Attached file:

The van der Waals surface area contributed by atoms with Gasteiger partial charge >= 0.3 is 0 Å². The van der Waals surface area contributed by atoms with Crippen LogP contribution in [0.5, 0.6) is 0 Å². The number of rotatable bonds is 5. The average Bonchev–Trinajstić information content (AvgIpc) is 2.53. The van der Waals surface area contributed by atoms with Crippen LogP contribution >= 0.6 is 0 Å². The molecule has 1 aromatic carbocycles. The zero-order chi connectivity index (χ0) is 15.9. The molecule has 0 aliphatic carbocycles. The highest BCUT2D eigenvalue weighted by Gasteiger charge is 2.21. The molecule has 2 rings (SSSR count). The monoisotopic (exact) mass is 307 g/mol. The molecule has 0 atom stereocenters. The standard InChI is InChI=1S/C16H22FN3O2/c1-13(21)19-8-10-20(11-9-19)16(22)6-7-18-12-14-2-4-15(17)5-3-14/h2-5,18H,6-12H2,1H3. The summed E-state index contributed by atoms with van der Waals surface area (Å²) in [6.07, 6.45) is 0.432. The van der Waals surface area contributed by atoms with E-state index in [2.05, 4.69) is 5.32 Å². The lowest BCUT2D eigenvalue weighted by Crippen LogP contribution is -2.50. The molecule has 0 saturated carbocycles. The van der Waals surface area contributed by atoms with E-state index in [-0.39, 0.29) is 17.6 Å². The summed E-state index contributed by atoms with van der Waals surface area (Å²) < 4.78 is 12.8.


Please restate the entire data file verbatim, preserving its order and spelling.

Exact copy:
The van der Waals surface area contributed by atoms with Gasteiger partial charge >= 0.3 is 0 Å². The van der Waals surface area contributed by atoms with Crippen LogP contribution in [0.5, 0.6) is 0 Å². The number of rotatable bonds is 5. The average Bonchev–Trinajstić information content (AvgIpc) is 2.53. The van der Waals surface area contributed by atoms with Crippen LogP contribution >= 0.6 is 0 Å². The molecule has 1 aromatic carbocycles. The zero-order chi connectivity index (χ0) is 15.9. The molecule has 0 aliphatic carbocycles. The highest BCUT2D eigenvalue weighted by Gasteiger charge is 2.21. The molecule has 2 rings (SSSR count). The monoisotopic (exact) mass is 307 g/mol. The molecule has 0 atom stereocenters. The standard InChI is InChI=1S/C16H22FN3O2/c1-13(21)19-8-10-20(11-9-19)16(22)6-7-18-12-14-2-4-15(17)5-3-14/h2-5,18H,6-12H2,1H3. The summed E-state index contributed by atoms with van der Waals surface area (Å²) in [6.07, 6.45) is 0.432. The van der Waals surface area contributed by atoms with E-state index in [2.05, 4.69) is 5.32 Å². The lowest BCUT2D eigenvalue weighted by Crippen LogP contribution is -2.50. The molecule has 0 saturated carbocycles. The van der Waals surface area contributed by atoms with E-state index in [-0.39, 0.29) is 17.6 Å². The summed E-state index contributed by atoms with van der Waals surface area (Å²) < 4.78 is 12.8.